Over here you can use Japanese numbers to read dates such as days of the week, days of the months and months of the year, plus some relative time periods.
Days of the week in Japanese are easy to remember.
Each day ends with the word 曜日 (youbi), which means "day of the week".
The only difference lies in the first character.
In Japan, you will most likely see that only the first character is used to represent the days of the week. Like for example in newspapers or the business hours of shops, the Japanese usually use (月), (火), (水), (木), (金), (土) and (日).
In Japanese, months of the year are also quite straight forward. The month 月 here is read as gatsu (not getsu) when it is used for months of the year. Simply add the Japanese numbers of 1 to 12 in front of 月 to form the months from January to December respectively.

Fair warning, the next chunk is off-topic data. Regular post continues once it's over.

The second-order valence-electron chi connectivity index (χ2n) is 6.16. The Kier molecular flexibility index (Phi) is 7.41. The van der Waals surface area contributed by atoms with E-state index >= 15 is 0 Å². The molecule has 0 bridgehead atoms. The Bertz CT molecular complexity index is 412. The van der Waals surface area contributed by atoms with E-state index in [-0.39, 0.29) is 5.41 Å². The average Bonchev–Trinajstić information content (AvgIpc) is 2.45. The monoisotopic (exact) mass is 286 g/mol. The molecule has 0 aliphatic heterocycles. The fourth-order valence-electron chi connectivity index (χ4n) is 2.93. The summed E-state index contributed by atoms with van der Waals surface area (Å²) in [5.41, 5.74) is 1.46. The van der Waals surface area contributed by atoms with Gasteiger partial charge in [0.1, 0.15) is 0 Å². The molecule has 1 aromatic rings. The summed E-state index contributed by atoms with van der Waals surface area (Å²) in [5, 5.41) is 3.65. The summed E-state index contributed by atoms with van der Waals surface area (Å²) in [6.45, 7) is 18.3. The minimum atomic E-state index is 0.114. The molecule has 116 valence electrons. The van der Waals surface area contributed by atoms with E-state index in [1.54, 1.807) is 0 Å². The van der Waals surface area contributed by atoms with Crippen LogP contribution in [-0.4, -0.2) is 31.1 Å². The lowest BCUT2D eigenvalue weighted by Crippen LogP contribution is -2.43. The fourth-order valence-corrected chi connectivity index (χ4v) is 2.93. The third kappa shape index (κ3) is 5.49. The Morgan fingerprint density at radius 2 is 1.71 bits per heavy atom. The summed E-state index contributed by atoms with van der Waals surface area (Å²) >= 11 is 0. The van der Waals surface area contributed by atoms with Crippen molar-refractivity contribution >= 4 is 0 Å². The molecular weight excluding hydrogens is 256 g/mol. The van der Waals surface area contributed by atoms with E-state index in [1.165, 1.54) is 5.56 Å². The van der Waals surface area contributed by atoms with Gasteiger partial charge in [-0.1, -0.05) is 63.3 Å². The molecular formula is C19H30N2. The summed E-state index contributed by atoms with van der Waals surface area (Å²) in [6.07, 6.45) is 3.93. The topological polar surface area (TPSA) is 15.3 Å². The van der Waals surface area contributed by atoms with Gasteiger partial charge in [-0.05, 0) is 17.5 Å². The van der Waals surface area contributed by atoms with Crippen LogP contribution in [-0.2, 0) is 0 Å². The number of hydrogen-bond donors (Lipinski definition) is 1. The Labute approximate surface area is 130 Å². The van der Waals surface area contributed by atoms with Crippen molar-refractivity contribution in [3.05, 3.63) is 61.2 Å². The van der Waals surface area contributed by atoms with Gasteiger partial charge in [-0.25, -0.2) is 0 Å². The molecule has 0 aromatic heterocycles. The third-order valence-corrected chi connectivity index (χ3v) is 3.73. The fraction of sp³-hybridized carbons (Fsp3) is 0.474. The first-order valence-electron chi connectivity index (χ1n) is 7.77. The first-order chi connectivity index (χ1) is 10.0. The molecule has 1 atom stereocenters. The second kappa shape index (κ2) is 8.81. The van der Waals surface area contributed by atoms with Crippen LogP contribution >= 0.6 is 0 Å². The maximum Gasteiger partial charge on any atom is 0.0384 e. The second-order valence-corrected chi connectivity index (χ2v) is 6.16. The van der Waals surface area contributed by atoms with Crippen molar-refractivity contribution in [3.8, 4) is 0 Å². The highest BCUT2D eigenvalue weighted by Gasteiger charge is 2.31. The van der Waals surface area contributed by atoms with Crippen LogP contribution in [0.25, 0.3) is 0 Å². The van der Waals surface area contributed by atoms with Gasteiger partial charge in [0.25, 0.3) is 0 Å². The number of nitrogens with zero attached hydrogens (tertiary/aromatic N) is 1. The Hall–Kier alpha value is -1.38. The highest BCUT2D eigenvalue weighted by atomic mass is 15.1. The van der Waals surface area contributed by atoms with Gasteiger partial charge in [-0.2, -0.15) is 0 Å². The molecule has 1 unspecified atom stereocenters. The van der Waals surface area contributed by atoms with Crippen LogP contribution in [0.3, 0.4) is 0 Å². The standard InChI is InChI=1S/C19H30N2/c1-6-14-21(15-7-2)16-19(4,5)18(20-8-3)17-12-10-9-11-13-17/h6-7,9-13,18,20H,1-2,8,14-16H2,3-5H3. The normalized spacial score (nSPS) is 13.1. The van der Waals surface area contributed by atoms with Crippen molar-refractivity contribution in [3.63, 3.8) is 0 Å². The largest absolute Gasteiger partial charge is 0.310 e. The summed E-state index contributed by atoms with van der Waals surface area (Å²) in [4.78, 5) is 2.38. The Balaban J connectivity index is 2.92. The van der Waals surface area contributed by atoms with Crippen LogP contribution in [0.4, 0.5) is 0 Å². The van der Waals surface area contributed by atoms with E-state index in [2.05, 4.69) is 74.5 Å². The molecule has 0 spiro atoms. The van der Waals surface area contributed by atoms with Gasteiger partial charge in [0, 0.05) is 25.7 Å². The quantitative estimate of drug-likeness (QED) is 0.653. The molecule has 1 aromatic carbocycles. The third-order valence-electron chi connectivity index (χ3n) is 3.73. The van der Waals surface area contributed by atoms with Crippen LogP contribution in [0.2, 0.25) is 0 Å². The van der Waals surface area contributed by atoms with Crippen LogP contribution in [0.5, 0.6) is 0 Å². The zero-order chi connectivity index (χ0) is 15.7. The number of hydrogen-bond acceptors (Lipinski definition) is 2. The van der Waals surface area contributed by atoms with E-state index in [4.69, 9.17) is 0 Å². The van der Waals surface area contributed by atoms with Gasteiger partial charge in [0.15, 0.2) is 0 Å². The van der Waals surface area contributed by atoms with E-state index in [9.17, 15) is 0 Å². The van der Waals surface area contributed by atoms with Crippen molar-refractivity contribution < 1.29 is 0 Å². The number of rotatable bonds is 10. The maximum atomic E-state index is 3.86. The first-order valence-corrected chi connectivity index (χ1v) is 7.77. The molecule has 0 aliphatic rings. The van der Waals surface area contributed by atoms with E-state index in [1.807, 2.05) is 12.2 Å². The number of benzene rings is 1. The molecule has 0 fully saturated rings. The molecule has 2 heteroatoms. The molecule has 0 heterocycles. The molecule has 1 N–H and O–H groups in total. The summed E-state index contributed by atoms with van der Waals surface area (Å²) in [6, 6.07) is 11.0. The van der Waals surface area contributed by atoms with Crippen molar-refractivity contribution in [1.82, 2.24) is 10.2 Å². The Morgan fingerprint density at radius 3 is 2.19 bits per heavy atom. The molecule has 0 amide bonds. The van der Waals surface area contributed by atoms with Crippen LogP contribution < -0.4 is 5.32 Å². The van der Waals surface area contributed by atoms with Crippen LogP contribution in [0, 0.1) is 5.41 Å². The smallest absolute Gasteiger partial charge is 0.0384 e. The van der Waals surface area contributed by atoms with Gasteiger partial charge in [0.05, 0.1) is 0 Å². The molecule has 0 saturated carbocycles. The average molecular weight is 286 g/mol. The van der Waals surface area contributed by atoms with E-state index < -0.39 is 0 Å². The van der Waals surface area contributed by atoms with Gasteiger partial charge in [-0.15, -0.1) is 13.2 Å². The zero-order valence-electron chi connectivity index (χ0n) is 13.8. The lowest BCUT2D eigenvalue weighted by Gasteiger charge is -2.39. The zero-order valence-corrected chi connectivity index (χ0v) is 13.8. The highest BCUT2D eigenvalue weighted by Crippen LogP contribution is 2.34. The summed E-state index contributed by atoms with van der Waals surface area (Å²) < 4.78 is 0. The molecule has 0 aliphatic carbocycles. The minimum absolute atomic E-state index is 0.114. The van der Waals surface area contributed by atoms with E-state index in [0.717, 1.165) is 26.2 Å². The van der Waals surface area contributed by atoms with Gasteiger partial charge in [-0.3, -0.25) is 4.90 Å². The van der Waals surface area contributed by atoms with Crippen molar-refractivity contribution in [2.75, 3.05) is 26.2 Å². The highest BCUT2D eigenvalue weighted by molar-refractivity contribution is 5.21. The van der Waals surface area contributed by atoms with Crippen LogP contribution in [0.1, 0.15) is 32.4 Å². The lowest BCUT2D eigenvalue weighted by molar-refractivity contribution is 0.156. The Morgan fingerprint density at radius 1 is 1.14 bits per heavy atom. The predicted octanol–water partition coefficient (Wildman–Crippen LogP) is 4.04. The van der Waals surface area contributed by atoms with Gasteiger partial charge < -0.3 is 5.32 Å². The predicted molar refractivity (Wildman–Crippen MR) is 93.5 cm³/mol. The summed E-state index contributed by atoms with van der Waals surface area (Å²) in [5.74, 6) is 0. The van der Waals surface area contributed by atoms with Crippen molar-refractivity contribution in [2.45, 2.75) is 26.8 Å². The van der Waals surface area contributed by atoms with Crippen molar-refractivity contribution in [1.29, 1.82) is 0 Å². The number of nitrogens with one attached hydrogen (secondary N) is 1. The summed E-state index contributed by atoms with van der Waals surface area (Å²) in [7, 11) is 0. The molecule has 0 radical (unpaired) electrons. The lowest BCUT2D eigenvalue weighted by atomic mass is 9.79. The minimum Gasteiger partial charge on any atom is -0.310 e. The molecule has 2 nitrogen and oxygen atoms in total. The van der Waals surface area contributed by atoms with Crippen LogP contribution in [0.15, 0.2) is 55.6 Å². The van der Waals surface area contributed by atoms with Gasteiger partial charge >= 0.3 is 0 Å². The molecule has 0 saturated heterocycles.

Be careful for the pronunciations for April, July and September. While normally yon (4), nana (7) and kyuu (9) are used in Japanese numbers, shi (4), shichi (7) and ku (9) are used when reading these 3 months. Foreigners tend to make mistakes when reading these.
There are more to remember when it comes to the Japanese days of the month. Firstly there are special readings from the 1st to 10th days. Pay attention to the difference between the 4th and the 8th. The 4th is read as よっか (yokka) using sokuon, whereas the 8th is read as ようか (youka) using chouon (long vowels).
Secondly, take note of the special reading for the 20th, はつか (hatsuka). For the other days ended in four (14th and 24th), you have to read them as じゅうよっか (juuyokka) and
にじゅうよっか (nijuuyokka) respectively.
For the rest of the days, add the respective Japanese numbers to 日 (nichi) to get the readings.
In addition, there are some terms like yesterday, today, tomorrow, last year, this year, next year, etc, that you can use to address different relative time periods.
The table above shows the different relative time periods commonly used. Take note that there are two readings for some time periods such as tomorrow, the day after tomorrow, etc. The second readings are usually used for formal occasions.